TPMVd is a species that shows 81% sequence identity with TCDVd (Table 1). Its distinct start sites affected the reactivity at only a few positions (95.8% reactivity consistency), and the folding obtained using the probing data gave a structure 12.5% different from that obtained without it. Overall, this viroid has an A-motif (positions 58–61 and 301–303) and a CCR (including a loop E at positions 100–104 and 254–259) that are similar to those of the two members of the Pospiviroid described above (Fig 2). It also possesses a large loop located in the TR domain (positions 156–160 and 199-203). The rest of the TR region is like that of almost all members of the Pospiviroid probed to date, with the exception of CLVd that has a branched structure.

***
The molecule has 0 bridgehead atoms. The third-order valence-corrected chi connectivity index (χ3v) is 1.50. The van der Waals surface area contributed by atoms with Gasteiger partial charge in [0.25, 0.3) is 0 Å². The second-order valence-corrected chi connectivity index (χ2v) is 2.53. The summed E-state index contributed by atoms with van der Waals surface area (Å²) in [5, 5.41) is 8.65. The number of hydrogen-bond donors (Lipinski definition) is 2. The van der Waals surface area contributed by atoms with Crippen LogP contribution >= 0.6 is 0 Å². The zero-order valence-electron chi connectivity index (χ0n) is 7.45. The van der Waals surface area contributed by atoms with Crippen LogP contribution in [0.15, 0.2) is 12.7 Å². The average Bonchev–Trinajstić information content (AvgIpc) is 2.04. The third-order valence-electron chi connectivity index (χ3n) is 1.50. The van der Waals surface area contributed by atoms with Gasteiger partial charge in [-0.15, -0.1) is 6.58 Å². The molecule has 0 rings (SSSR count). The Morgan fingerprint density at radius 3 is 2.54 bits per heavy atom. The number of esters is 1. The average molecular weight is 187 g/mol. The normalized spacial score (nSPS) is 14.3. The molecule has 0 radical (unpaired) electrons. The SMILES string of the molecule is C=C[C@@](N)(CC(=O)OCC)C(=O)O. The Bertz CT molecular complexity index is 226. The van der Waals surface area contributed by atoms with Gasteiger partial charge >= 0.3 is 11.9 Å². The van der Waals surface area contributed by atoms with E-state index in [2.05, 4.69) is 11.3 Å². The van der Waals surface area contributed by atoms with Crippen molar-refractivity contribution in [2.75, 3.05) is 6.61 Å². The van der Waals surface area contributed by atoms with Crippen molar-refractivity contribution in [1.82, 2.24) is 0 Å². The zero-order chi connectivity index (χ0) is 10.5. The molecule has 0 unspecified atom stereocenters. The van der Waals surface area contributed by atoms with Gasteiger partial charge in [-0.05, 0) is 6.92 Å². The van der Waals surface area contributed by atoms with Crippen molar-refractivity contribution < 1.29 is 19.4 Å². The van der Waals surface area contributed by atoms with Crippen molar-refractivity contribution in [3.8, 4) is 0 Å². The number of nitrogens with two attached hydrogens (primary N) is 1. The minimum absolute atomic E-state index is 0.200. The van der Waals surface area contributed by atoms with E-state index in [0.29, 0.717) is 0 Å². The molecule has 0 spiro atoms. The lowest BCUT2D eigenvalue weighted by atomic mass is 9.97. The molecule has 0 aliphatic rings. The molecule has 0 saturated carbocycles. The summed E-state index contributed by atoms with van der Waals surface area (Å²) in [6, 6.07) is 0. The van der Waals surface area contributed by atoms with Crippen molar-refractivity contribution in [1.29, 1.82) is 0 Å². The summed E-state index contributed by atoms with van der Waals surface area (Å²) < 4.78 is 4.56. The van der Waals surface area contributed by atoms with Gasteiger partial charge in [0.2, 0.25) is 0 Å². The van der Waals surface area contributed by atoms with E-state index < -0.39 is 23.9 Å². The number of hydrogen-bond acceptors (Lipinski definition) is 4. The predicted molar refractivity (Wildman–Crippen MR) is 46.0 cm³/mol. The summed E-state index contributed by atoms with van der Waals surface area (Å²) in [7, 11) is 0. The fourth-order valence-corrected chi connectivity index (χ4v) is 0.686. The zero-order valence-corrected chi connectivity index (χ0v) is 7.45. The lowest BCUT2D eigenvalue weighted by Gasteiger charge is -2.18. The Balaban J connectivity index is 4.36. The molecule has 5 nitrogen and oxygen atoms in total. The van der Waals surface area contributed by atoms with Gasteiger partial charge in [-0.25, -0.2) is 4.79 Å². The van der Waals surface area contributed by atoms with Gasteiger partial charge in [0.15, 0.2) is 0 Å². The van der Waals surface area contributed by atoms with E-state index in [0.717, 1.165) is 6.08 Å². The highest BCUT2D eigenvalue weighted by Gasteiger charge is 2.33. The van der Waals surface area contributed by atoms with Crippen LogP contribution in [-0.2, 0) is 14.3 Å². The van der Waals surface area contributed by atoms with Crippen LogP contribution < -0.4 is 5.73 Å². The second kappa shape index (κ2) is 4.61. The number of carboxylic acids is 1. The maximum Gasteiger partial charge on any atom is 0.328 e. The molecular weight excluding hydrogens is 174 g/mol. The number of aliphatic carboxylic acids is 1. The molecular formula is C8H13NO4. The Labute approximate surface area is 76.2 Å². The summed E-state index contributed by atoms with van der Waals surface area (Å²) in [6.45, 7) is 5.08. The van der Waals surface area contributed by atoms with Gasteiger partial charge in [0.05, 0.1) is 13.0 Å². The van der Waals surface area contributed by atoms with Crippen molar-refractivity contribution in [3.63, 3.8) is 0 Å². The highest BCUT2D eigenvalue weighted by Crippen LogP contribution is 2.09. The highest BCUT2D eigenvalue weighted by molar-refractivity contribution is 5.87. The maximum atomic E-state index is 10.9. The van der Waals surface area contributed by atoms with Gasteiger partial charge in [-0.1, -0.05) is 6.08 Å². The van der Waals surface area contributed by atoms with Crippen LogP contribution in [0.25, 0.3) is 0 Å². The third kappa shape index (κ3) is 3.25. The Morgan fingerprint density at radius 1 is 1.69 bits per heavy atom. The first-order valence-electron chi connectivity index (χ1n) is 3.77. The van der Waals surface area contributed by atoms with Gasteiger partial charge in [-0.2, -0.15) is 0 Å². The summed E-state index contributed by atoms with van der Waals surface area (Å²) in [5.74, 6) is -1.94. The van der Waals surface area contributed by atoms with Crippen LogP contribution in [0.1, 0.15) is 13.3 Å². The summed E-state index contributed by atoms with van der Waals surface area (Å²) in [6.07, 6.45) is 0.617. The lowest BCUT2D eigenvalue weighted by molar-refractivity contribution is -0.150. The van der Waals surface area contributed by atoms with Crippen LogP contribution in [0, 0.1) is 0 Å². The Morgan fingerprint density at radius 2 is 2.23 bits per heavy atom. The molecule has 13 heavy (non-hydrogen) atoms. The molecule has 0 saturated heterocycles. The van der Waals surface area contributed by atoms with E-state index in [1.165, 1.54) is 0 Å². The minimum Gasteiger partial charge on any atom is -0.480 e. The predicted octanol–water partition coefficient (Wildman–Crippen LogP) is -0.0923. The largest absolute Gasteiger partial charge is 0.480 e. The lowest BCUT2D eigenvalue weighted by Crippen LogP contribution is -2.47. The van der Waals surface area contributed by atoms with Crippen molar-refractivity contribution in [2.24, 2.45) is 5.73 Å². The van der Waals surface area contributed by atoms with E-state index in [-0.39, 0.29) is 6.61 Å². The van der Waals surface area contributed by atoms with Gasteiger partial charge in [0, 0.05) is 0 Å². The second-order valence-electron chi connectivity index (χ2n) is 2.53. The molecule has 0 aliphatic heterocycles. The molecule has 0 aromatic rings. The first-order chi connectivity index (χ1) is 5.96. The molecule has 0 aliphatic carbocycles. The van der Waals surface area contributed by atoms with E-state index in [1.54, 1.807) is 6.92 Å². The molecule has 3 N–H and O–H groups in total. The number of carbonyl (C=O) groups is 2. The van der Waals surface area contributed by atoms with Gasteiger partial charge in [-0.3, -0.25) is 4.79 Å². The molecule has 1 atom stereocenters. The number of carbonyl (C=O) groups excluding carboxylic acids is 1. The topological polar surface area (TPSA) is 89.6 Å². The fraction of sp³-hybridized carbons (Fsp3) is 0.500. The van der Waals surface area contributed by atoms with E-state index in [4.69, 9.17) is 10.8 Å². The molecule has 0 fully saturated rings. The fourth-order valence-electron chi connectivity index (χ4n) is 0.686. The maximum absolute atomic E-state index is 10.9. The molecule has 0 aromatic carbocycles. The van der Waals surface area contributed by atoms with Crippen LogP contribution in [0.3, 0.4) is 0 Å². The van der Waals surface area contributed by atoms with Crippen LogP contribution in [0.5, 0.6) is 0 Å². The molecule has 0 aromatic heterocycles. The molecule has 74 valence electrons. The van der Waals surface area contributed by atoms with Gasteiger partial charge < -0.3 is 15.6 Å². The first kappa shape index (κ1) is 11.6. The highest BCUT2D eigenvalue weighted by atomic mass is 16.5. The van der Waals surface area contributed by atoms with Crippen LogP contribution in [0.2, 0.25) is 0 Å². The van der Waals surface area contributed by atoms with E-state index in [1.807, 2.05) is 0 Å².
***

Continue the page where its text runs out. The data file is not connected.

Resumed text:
The last viroid probed of this genus was MPVd, which was first found in the wild plants of Solanum cardiophyllum Lindl. in Mexico [19]. Although, MPVd and TPMVd share a high sequence identity, they were first proposed to belong to different species. This was based on the differences in the symptoms generated by both viroids in Nicotiana glutinosa, mainly the absence of the flower-breaking symptom in TPMVd infected plants, and on the inability of MPVd to replicate in Gomphrena globosa [19]. Recently, the flower-break symptoms, which are caused by many viroids in N. glutinosa, were found to be the same for both of these viroids. However, neither could infect G. globosa. Hence, it was thus proposed that both viroids belong to the same species [32]. The probings with two different transcripts bearing different 5’ extremities gave almost identical results with a reactivity consistency of 96.4%. The final structure presented in Fig 2 had a 16.7% difference with that predicted without SHAPE. The variant of MPVd selected for probing here has a 93% sequence identity with the TPMVd variant presented previously (Table 1). The resulting structure has all of the characteristics of a member of genus Pospiviroid, namely the A-motif (positions 58–61 and 302–304), the loop E (positions 101–105 and 255–260) and the TR region. The structures of MPVd and TPMVd are very much alike, even in the V region. However, differences were observed in the TL and P domains. Specifically, TPMVd possesses considerably larger loops at positions 13–17 and 344–347, 30–32 and 329–332 of the TL domain and at 73–76 and 284–288 of the P domain, which are absent in MPVd.